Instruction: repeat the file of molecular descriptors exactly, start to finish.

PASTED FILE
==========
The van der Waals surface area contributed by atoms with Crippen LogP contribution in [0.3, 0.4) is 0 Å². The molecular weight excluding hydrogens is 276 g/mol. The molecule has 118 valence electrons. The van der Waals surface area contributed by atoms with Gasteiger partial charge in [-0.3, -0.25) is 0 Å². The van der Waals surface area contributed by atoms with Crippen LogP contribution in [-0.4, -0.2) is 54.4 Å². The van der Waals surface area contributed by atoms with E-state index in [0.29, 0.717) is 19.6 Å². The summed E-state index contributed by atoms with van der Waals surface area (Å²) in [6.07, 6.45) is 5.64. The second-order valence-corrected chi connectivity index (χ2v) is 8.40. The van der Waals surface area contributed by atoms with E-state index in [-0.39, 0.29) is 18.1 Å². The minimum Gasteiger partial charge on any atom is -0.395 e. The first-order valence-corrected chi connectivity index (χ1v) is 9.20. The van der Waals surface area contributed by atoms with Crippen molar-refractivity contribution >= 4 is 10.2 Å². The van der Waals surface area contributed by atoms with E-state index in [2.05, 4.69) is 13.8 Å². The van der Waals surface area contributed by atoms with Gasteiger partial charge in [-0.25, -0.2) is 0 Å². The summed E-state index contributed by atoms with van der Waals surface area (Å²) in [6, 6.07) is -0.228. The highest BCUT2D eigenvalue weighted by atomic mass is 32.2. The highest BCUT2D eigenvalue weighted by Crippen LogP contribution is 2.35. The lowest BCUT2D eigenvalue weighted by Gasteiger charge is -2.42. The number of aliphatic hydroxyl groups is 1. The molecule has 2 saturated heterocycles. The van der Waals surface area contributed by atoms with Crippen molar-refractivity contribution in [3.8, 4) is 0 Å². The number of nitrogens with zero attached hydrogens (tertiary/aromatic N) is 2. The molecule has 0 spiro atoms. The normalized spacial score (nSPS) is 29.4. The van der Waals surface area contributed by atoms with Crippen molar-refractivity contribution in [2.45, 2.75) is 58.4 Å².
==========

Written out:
The van der Waals surface area contributed by atoms with Crippen LogP contribution in [0.3, 0.4) is 0 Å². The molecular weight excluding hydrogens is 276 g/mol. The molecule has 118 valence electrons. The van der Waals surface area contributed by atoms with Gasteiger partial charge in [-0.3, -0.25) is 0 Å². The van der Waals surface area contributed by atoms with Crippen LogP contribution in [-0.4, -0.2) is 54.4 Å². The van der Waals surface area contributed by atoms with E-state index in [0.29, 0.717) is 19.6 Å². The summed E-state index contributed by atoms with van der Waals surface area (Å²) in [6.07, 6.45) is 5.64. The second-order valence-corrected chi connectivity index (χ2v) is 8.40. The van der Waals surface area contributed by atoms with E-state index in [-0.39, 0.29) is 18.1 Å². The minimum Gasteiger partial charge on any atom is -0.395 e. The first-order valence-corrected chi connectivity index (χ1v) is 9.20. The van der Waals surface area contributed by atoms with Crippen molar-refractivity contribution >= 4 is 10.2 Å². The van der Waals surface area contributed by atoms with E-state index in [2.05, 4.69) is 13.8 Å². The van der Waals surface area contributed by atoms with Gasteiger partial charge in [-0.25, -0.2) is 0 Å². The summed E-state index contributed by atoms with van der Waals surface area (Å²) in [6, 6.07) is -0.228. The highest BCUT2D eigenvalue weighted by atomic mass is 32.2. The highest BCUT2D eigenvalue weighted by Crippen LogP contribution is 2.35. The lowest BCUT2D eigenvalue weighted by Gasteiger charge is -2.42. The number of aliphatic hydroxyl groups is 1. The molecule has 2 saturated heterocycles. The van der Waals surface area contributed by atoms with Crippen molar-refractivity contribution in [3.8, 4) is 0 Å². The number of nitrogens with zero attached hydrogens (tertiary/aromatic N) is 2. The molecule has 0 spiro atoms. The normalized spacial score (nSPS) is 29.4. The van der Waals surface area contributed by atoms with Crippen molar-refractivity contribution in [2.45, 2.75) is 58.4 Å².